The EU Court of Justice (ECJ) allowing workplaces to ban religious signs worn by people have been rampaging the web lately. Given two cases of religious women wearing an Islamic headscarf and religious signs that represent their belief were then set put as an example by the court.

According to Independent, the European Court of Justice stated that “An internal rule of an undertaking which prohibits the visible wearing of any political, philosophical or religious sign does not constitute direct discrimination.” Furthermore, François Fillon, a candidate in the French presidential election mentioned that the rule could bring about “world peace.”

It was then added to ECJ’s rule that if that kind of rule is not applied, “the willingness of an employer to take account of the wishes of a customer no longer to have the employer's services provided by a worker wearing an Islamic headscarf cannot be considered an occupational requirement that could rule out discrimination.” This case was then said to refer to Asma Bougnaoui, a French designer who was fired due to her client complaining that she was wearing a veil.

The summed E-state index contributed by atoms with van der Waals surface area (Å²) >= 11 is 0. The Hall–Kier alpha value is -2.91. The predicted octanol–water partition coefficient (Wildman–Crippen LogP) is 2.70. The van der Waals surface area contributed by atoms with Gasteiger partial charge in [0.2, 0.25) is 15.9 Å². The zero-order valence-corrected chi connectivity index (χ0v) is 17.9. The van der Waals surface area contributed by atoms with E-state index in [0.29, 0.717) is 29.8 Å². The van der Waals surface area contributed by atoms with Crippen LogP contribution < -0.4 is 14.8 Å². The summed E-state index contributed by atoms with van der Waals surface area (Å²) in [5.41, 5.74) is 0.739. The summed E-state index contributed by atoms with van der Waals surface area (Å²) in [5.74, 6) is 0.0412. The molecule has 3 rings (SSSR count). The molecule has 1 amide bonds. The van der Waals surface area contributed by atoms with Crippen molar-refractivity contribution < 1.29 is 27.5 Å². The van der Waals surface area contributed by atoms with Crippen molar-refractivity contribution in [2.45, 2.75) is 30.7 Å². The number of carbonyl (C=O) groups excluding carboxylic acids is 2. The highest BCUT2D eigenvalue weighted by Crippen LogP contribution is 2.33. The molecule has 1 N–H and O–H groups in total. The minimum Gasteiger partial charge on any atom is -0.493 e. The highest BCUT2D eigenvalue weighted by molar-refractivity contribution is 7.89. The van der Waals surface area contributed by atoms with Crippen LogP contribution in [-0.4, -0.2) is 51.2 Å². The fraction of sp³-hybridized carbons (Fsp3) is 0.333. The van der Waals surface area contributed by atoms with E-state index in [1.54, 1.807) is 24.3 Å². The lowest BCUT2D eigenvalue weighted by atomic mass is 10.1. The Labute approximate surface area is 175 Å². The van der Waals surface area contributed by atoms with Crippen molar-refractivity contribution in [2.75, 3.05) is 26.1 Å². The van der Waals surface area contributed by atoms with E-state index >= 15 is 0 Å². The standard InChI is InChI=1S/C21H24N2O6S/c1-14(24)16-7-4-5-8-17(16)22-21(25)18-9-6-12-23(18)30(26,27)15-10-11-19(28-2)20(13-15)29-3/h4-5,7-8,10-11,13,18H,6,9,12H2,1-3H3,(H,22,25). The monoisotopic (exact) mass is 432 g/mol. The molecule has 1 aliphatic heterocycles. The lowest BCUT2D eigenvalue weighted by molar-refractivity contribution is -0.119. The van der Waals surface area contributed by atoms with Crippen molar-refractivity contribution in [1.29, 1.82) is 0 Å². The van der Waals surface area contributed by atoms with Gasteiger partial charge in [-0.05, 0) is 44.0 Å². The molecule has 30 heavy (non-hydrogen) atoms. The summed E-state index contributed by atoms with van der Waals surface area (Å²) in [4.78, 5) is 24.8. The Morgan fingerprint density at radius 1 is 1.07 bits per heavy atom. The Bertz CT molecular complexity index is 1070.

BBC then confirmed that EU court rule stated that “political, philosophical or religious” signs were banned. Hence, the policy also affects the ban on crucifixes, skullcaps and turbans as reported.

The ruling then referred to a case in 2003 when Samira Achbita, a Muslim, was fired as a receptionist in G4S security services. The company then didn’t have a rule like banning religious signs, yet when Achbita decided to wear her scarf in 2006, the company had issued a formal ban and fired Achbita. The Muslim woman then decided to go to Belgium’s court to file discrimination.

The same EU ban on religious signs was also received last 2013 by Nadia Eweida. The British Airways Christian worker was then reported to be banned due to wearing her cross donned necklace visibly. It was then reported by NBC News that Eweida won her case since the court ruled that BA failed to prohibit religious discrimination.